Recent headlines are proclaiming that newly published data from the Centers for Disease Control and Prevention (CDC) show that firearm-related fatalities are at record highs. This makes for a catchy headline but fails to tell the real story behind the data. Thankfully, the CDC breaks down the data by unintentional fatalities, homicides, and suicides. This makes a careful review of the data possible — and such a review is revealing.
Since 1999, the CDC data show that the number of fatal firearms-related accidents are, fortunately, down over 41 percent, even as millions more firearms have entered the market. The firearms and ammunition industry is proud of our safety programs and continues to strive for an even lower rate of unintentional fatalities.
Likewise, it’s understandably confusing when recent news articles proclaim that “guns killed more people than car crashes in 2017.” While this kind of clickbait is sure to get views, it is a deliberately misleading comparison of different data. In this article for example, the authors take the full sum of all firearms-related deaths, suicides, homicides and accidents, and compares it to car accidents. Why not compare firearms accidents to car accidents? Well that would show that car accidents occur at far higher rates (11.9 for cars compared to 0.1 for firearms). As the chart below illustrates, this runs counter to the author’s pre-conceived narrative and makes for a terrible chart.
The CDC data also show that homicides are flat, with other data sources pointing to a downward trend in violent crime. The firearms and ammunition industry applauds the increased prosecution of gun crimes under the Trump Administration and remains committed to our programs that help law enforcement to keep guns out of the hands of criminals.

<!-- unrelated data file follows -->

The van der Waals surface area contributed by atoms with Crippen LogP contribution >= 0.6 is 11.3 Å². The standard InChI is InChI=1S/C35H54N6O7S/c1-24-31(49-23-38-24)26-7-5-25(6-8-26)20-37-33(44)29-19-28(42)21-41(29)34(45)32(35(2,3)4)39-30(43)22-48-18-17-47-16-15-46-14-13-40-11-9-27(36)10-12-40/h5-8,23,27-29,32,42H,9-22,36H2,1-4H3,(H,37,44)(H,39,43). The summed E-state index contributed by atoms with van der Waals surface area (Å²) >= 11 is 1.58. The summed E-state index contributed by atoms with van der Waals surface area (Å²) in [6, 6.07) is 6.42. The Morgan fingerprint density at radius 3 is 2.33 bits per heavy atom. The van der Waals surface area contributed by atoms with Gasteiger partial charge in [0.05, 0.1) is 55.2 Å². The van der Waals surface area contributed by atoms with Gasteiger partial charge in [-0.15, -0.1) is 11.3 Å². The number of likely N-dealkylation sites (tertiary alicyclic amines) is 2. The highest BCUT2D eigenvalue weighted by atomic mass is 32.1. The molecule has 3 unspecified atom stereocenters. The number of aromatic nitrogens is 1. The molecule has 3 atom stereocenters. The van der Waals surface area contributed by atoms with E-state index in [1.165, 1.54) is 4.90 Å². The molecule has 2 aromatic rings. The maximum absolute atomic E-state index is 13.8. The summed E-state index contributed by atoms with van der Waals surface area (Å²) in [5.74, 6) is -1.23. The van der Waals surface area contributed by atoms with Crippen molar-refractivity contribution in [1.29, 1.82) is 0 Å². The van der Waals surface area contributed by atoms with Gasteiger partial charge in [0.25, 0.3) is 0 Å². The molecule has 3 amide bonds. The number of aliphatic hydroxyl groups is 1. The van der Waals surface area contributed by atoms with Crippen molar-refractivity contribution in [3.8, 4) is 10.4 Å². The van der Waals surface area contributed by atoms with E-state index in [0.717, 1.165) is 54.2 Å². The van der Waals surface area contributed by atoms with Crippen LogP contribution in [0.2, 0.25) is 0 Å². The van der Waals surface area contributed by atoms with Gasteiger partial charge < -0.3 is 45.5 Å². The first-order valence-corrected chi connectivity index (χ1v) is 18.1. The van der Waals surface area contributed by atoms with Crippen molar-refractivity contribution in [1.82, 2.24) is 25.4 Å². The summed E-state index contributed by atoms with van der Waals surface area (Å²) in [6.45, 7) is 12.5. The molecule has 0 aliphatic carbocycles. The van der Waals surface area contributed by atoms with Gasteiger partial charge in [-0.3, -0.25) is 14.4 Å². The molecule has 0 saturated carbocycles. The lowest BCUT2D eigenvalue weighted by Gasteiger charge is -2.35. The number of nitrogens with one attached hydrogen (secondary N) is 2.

The sad truth is, about two-thirds of firearms-related deaths are due to suicides, and, according to the CDC, suicides are up in almost every state in America. While even anti-gun extremists would have a hard time arguing that gun control laws would prevent these unfortunate but intentional acts, some will point to discredited studies that attempt to draw a link between gun control laws and suicide rates. The fact is that there is no evidence showing a causal relationship between gun control laws and decreased suicide rates.
Gun control laws do not offer a panacea for the real problem of increasing suicide trends in the U.S., but that doesn’t mean there is nothing that can or should be done to address this problem. The firearms and ammunition industry is dedicated to finding ways to keep guns away from those who should not have access. That’s why the industry continues to work with 15,000 law enforcement agencies to put gun safety kits, including gun locks, into more American households through Project ChildSafe. We have distributed more than 37 million locks to date.
To further build on our long-standing efforts, the industry has partnered with the American Foundation for Suicide Prevention to help educate retailers, ranges and the firearms-owning community about suicide risk factors and warning signs, as well as options to safely store their firearms when not in use.
The industry looks forward to continued declines in unintentional firearms fatalities and homicides and will continue to work for meaningful solutions to the suicide crisis in America. In the meantime, beware of clickbait articles that choose the convenient narrative over telling the full story of firearms in the U.S.
Joe Bartozzi is the president of the National Shooting Sports Foundation, the trade association for the firearms industry.